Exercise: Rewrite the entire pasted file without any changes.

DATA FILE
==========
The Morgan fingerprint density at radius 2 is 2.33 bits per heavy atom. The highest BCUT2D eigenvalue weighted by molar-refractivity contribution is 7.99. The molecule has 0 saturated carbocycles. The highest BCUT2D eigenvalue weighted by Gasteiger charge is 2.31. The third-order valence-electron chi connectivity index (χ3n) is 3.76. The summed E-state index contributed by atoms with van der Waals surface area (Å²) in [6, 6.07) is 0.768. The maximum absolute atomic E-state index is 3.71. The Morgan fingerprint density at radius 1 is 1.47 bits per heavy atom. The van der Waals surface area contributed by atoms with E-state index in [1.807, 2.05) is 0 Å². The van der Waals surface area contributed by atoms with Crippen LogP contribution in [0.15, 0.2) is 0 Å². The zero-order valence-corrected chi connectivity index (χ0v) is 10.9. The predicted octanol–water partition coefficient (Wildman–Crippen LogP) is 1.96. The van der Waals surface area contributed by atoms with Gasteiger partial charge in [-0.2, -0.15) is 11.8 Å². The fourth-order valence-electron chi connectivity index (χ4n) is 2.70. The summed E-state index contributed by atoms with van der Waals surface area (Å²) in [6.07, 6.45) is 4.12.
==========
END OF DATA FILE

The Morgan fingerprint density at radius 2 is 2.33 bits per heavy atom. The highest BCUT2D eigenvalue weighted by molar-refractivity contribution is 7.99. The molecule has 0 saturated carbocycles. The highest BCUT2D eigenvalue weighted by Gasteiger charge is 2.31. The third-order valence-electron chi connectivity index (χ3n) is 3.76. The summed E-state index contributed by atoms with van der Waals surface area (Å²) in [6, 6.07) is 0.768. The maximum absolute atomic E-state index is 3.71. The Morgan fingerprint density at radius 1 is 1.47 bits per heavy atom. The van der Waals surface area contributed by atoms with E-state index in [1.807, 2.05) is 0 Å². The van der Waals surface area contributed by atoms with Crippen LogP contribution in [0.15, 0.2) is 0 Å². The zero-order valence-corrected chi connectivity index (χ0v) is 10.9. The predicted octanol–water partition coefficient (Wildman–Crippen LogP) is 1.96. The van der Waals surface area contributed by atoms with Gasteiger partial charge in [-0.2, -0.15) is 11.8 Å². The fourth-order valence-electron chi connectivity index (χ4n) is 2.70. The summed E-state index contributed by atoms with van der Waals surface area (Å²) in [6.07, 6.45) is 4.12.